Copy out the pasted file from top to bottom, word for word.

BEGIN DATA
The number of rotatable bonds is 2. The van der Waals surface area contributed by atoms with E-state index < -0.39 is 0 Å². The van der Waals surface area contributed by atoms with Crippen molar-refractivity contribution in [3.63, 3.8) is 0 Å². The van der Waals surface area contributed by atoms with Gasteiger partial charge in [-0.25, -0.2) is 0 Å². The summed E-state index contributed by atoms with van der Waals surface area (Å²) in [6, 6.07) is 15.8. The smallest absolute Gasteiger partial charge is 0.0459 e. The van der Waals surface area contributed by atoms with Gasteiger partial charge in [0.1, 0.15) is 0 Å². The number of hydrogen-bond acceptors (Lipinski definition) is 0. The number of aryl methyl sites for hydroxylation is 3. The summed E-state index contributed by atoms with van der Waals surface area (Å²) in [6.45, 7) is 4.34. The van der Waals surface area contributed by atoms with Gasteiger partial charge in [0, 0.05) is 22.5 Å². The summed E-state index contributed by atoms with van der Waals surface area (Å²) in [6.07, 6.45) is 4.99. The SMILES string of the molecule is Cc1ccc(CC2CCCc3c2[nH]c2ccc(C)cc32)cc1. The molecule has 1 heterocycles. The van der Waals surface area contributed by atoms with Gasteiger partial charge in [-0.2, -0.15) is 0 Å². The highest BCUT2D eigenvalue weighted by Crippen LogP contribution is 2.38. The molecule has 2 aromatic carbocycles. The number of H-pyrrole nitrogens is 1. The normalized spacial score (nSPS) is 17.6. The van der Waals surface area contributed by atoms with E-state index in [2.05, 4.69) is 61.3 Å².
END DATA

The number of rotatable bonds is 2. The van der Waals surface area contributed by atoms with E-state index < -0.39 is 0 Å². The van der Waals surface area contributed by atoms with Crippen molar-refractivity contribution in [3.63, 3.8) is 0 Å². The van der Waals surface area contributed by atoms with Gasteiger partial charge in [-0.25, -0.2) is 0 Å². The summed E-state index contributed by atoms with van der Waals surface area (Å²) in [6, 6.07) is 15.8. The smallest absolute Gasteiger partial charge is 0.0459 e. The van der Waals surface area contributed by atoms with Gasteiger partial charge in [0.1, 0.15) is 0 Å². The number of hydrogen-bond acceptors (Lipinski definition) is 0. The number of aryl methyl sites for hydroxylation is 3. The summed E-state index contributed by atoms with van der Waals surface area (Å²) in [6.45, 7) is 4.34. The van der Waals surface area contributed by atoms with Gasteiger partial charge in [0, 0.05) is 22.5 Å². The summed E-state index contributed by atoms with van der Waals surface area (Å²) in [6.07, 6.45) is 4.99. The SMILES string of the molecule is Cc1ccc(CC2CCCc3c2[nH]c2ccc(C)cc32)cc1. The molecule has 1 heterocycles. The van der Waals surface area contributed by atoms with Gasteiger partial charge in [-0.2, -0.15) is 0 Å². The highest BCUT2D eigenvalue weighted by Crippen LogP contribution is 2.38. The molecule has 2 aromatic carbocycles. The number of H-pyrrole nitrogens is 1. The normalized spacial score (nSPS) is 17.6. The van der Waals surface area contributed by atoms with E-state index in [2.05, 4.69) is 61.3 Å².